Martha Stewart is in trouble with the Man today because, nearly two years ago, she learned the answer to a perfectly reasonable question a few weeks too early: Is the chief executive of the company in which I own shares selling his stock?
Why didn’t she have the right to know?
Stewart, if she is as micromaniacally diligent about her stock portfolio as she is about frosting cakes, had good reason to be suspicious. In the two weeks between Dec. 5th and Dec. 19, 2001, ImClone’s share price fell from $73 to $61.
It was public knowledge that ImClone’s future rested on the FDA’s approval or denial of an application for cancer drug Erbitux. No news was forthcoming, but the shares were clearly trading on negative rumors.
ImClone CEO Sam Waksal, a good friend of Stewart, started selling his shares on Dec. 26. Stewart sold hers on Dec. 27. ImClone finally announced the FDA’s rejection of its cancer drug on Dec. 28; the price fell an additional $9 the day after the announcement.
Waksal was wrong to sell out early, in a clear (and now closed) case of trading on insider information. But why didn’t Stewart, and other outside ImClone investors who weren’t
friends of Waksal, have the right to know that the CEO was dumping his stake?
According to the Securities and Exchange Commission, they did have the right to know — up to 41 days after the fact.
Prior to last year’s passage of the Sarbanes-Oxley Act (long after Stewart’s trade), corporate directors and officers had until ten days after the end of a calendar month during which to report insider purchases and sales to the public.
Sarbanes-Oxley sped up this leisurely process. Now, insiders have until before the end of the second business day following the day on which the transaction is executed to disclose stock purchases and sales.
So Stewart and the feds agree: A lot can happen in a couple of weeks.
Stewart didn’t have to wait. According to prosecutors, her Merrill Lynch broker, who was also Waksal’s broker, told his assistant to tell Stewart that Waksal was selling his ImClone shares. Sensibly, she sold as well.
Did Stewart act on an insider tip?
Insider trading is a murky affair (and the insider-trading charge against Stewart is civil, not criminal). The private Association for Investment Management and Research (AIMR), which administers the rigorous Chartered Financial Analyst (CFA) exam, suggests that investment professionals who receive material non-public information “shall not trade or cause others to trade in that security if such trading would breach a duty or if the information was misappropriated or relates to a tender offer.”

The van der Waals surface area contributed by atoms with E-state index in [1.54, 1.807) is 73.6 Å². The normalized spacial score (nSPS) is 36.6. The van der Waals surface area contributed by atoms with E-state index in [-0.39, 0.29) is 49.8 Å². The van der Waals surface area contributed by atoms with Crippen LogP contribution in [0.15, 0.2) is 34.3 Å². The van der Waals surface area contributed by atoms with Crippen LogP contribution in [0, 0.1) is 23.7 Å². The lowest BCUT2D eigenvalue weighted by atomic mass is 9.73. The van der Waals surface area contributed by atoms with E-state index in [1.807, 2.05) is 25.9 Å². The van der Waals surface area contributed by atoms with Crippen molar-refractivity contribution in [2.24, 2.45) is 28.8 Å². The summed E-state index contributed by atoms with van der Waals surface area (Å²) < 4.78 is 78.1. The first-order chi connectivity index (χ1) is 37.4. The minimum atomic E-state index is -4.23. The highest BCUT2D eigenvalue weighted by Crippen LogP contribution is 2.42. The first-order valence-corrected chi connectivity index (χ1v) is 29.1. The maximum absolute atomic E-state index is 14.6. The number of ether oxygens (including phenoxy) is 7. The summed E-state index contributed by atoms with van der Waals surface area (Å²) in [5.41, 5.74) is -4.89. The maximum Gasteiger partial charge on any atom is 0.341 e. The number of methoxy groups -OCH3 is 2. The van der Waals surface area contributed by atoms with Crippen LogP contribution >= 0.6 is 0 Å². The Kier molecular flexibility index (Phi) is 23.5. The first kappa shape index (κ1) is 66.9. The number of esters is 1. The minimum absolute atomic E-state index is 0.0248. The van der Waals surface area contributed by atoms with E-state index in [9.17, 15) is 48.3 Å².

Stewart had no clear duty to ImClone (unlike Waksal, she wasn’t a corporate insider there). No tender offer applied. But, was Stewart’s trade based on misappropriated information?
It doesn’t seem so. Stewart wasn’t privy to any material non-public information on ImClone when she sold her stake, save for the obvious negative clue that the CEO was selling his. She didn’t peek at confidential company files or eavesdrop on cell-phone conversations.
Instead, a gift was handed to her: Her broker told her that Waksal was selling. Prosecutors don’t allege that he told her why.
Did Stewart act honorably? Not really. As the director of her own public corporation, she could, and should, have called Merrill Lynch’s corporate compliance department and reported that Merrill brokers were encouraging customers to trade on the basis of other customers’ trades. As the SEC notes, this was a clear violation of confidentiality rules. She didn’t.
But when Stewart sold, she acted on her interpretation of an insider’s behavior, not on a real insider tip. As the SEC puts it: “had information about the Waksals’ efforts to sell been known publicly, it would have signaled insider pessimism at ImClone about the FDA decision, the prospects for Erbitux, and the future of the company.”
Stewart already knew what her broker told her. So how could she help being pessimistic?
The SEC knows that the world of corporate insiders, investment professionals, and wealthy private investors is a small one. That’s why the government has strengthened its insider-trading disclosure requirements from 41 days to two.
If the SEC were to close the last loophole and force disclosure from two business days to one, Stewart wouldn’t have to rely on her broker in the same situation today. She could look on the Internet like everyone else.
— Nicole Gelinas is a financial journalist. Her interpretation of the AIMR standard is her own.